Ken Kennedy Institute's Otober Member of the Month: Dr. Andriy Nevidomskyy

The Ken Kennedy Institute's October Member of the Month, Dr. Andriy Nevidomskyy, Associate Professor, Physics and Astronomy Chair for the Colloquium Committee

Andriy Nevidomskyy

The Ken Kennedy Institute's October Member of the Month, Dr. Andriy Nevidomskyy, is an expert in theoretical condensed matter physics, working in the field of strong electron correlations in quantum materials. The collective behaviour of electrons in such materials often results in the emergence of new exotic quantum phases, such as the unconventional superconducti­vity. Nevidomskyy is working on the heavy fermion materials and a new class of iron-based supercon­duc­tors, and is particularly interested in the novel quantum phases emerging in frustrated magnets.

Originally from Ukraine, he received his PhD in physics from Cambridge University in the UK, before moving to Université de Sherbrooke in Canada as a postdoctoral fellow to work on high-temperature cuprate superconductors. Prior to joining Rice in 2010, he was a postdoctoral researcher in the Center for Materials Theory at Rutgers University, conducting research into heavy fermion materials. He is the recipient of the NSF CAREER Award and the Cottrell Scholar Award from Research Corporation for Science Advancement.

What is your favorite book?

I have two very different books that I find hard to choose from: “Surely You’re Joking, Mr Feynman!” by Richard P. Feynman and “Dune” by Frank Herbert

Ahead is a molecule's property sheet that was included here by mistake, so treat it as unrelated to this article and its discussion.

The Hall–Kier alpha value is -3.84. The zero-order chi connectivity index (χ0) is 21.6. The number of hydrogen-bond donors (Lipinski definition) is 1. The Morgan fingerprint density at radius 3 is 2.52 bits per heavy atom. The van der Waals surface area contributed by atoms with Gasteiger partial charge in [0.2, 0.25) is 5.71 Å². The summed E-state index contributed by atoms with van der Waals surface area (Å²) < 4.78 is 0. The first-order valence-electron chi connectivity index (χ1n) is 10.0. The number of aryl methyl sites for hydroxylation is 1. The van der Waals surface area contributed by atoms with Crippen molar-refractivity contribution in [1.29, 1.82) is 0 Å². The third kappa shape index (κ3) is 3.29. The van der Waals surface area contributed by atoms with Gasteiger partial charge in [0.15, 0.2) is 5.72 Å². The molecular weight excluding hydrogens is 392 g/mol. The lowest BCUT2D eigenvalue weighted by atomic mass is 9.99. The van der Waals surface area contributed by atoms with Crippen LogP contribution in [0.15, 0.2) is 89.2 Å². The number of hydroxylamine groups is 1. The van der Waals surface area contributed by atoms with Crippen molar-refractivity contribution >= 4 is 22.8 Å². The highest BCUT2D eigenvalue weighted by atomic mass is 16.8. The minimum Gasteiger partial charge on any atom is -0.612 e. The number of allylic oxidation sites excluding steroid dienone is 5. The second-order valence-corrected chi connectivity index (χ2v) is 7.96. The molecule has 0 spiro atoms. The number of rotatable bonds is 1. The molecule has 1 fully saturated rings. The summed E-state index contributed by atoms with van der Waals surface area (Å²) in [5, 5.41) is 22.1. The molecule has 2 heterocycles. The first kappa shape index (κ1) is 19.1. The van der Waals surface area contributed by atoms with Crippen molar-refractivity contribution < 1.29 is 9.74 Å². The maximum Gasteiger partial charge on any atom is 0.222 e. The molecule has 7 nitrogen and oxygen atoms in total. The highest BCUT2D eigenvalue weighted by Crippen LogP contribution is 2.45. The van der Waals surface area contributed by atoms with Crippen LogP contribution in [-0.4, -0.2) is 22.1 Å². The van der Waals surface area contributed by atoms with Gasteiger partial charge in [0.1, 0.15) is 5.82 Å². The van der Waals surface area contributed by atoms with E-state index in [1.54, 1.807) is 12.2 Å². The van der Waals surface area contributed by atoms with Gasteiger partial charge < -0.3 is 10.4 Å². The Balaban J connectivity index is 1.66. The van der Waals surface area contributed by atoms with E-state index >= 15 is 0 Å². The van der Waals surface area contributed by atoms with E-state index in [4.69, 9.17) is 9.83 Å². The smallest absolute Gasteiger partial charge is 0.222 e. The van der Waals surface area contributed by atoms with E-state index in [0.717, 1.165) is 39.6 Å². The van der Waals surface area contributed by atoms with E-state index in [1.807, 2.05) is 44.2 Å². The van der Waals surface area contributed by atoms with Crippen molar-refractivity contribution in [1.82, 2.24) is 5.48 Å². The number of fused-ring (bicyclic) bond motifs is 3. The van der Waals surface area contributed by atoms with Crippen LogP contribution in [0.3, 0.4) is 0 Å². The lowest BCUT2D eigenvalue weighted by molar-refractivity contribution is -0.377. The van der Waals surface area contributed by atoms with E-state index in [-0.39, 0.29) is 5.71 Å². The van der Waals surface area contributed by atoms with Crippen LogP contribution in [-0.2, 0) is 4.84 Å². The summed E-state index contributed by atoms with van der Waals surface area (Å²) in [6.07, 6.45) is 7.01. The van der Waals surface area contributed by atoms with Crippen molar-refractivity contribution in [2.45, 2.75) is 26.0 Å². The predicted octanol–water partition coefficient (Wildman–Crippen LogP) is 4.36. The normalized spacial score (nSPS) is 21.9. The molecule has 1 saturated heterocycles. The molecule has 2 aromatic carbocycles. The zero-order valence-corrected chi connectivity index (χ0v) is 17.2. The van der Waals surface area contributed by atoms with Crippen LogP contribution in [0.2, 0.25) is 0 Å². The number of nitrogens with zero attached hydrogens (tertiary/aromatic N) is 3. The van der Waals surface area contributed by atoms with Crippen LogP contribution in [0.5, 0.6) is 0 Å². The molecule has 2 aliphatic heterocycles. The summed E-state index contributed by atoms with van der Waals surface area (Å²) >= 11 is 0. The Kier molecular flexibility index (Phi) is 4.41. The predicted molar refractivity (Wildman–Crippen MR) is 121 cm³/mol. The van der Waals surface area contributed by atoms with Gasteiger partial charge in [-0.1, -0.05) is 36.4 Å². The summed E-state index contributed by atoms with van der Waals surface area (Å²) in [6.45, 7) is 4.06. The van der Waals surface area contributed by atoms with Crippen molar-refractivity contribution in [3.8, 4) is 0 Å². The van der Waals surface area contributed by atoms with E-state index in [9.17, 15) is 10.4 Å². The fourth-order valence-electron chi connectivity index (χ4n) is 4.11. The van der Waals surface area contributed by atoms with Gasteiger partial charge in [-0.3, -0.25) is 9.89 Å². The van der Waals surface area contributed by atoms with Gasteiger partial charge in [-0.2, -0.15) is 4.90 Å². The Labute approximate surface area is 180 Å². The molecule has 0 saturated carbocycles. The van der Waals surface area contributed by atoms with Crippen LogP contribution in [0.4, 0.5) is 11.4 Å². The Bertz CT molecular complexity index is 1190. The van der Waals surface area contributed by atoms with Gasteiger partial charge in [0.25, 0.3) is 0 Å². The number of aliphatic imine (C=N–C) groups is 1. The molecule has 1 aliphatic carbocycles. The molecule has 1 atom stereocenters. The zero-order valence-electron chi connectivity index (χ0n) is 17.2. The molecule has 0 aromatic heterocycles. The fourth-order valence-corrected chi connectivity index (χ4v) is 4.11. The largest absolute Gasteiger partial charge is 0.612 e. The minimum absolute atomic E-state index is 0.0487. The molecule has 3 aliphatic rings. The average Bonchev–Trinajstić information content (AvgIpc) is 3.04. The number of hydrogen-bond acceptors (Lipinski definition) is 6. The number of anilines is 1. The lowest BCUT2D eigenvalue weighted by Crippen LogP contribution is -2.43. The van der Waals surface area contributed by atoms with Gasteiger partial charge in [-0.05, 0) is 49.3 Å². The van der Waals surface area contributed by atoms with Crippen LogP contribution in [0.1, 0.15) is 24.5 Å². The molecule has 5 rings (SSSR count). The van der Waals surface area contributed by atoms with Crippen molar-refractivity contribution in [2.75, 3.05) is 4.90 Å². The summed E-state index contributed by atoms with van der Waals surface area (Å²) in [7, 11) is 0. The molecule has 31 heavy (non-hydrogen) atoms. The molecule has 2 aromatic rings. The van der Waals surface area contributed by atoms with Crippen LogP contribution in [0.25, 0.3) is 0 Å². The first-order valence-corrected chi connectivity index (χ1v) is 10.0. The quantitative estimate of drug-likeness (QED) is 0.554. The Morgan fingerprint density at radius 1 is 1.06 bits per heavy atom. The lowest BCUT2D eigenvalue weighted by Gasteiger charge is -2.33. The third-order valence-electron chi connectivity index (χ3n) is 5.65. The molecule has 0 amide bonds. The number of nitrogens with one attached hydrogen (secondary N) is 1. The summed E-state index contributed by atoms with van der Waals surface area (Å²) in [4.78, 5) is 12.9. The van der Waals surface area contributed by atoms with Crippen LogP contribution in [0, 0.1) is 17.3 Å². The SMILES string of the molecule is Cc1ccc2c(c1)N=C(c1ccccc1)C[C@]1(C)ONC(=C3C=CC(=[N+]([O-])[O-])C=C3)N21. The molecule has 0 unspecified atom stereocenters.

How do you explain your research in one sentence?

I seek to understand the origin and mechanisms of emergent behaviour that is known to appear in systems of many quantum particles (typically electrons) using a combination of quantum field-theoretical techniques and numerical calculations.

What is your favorite aspect of your research?

Being able to describe the physical reality using a mathematical formalism and extracting new information from it. To me, the beauty of the formulation is important, even if sometimes the predicted behaviour may not be directly observable due to the limitations on the experiment. Part of my research focuses on the exotic states of matter with topological twist in them – these are difficult to visualize and sometimes counterintuitive, not unlike the famous Schroedinger’s cat, but can nevertheless exist in nature.

What challenges do you see in your research that you didn't expect?

One of the great challenges is the realization that the abstract mathematics needed to describe certain aspects of quantum physics is likely “out there,” known to some mathematicians, but it is sufficiently complex that even figuring out what precise mathematical tools one needs is nontrivial. It may well be that the next quantum revolution in physics hinges on a new, hitherto unknown or perhaps unappreciated by physicists branch of mathematics.

How do you see computation and data advancing in the future?

While the computational power has grown by leaps and bounds over the past 3 decades, there are famously difficult (for instance NP-complete or worse, exponentially hard) problems for which one likely needs a novel approach. Whether or not the quantum computing lives up to its expectations, it is worth thinking about such new approaches, as they may lead to useful byproducts and tools that can be used to improve existing algorithms.


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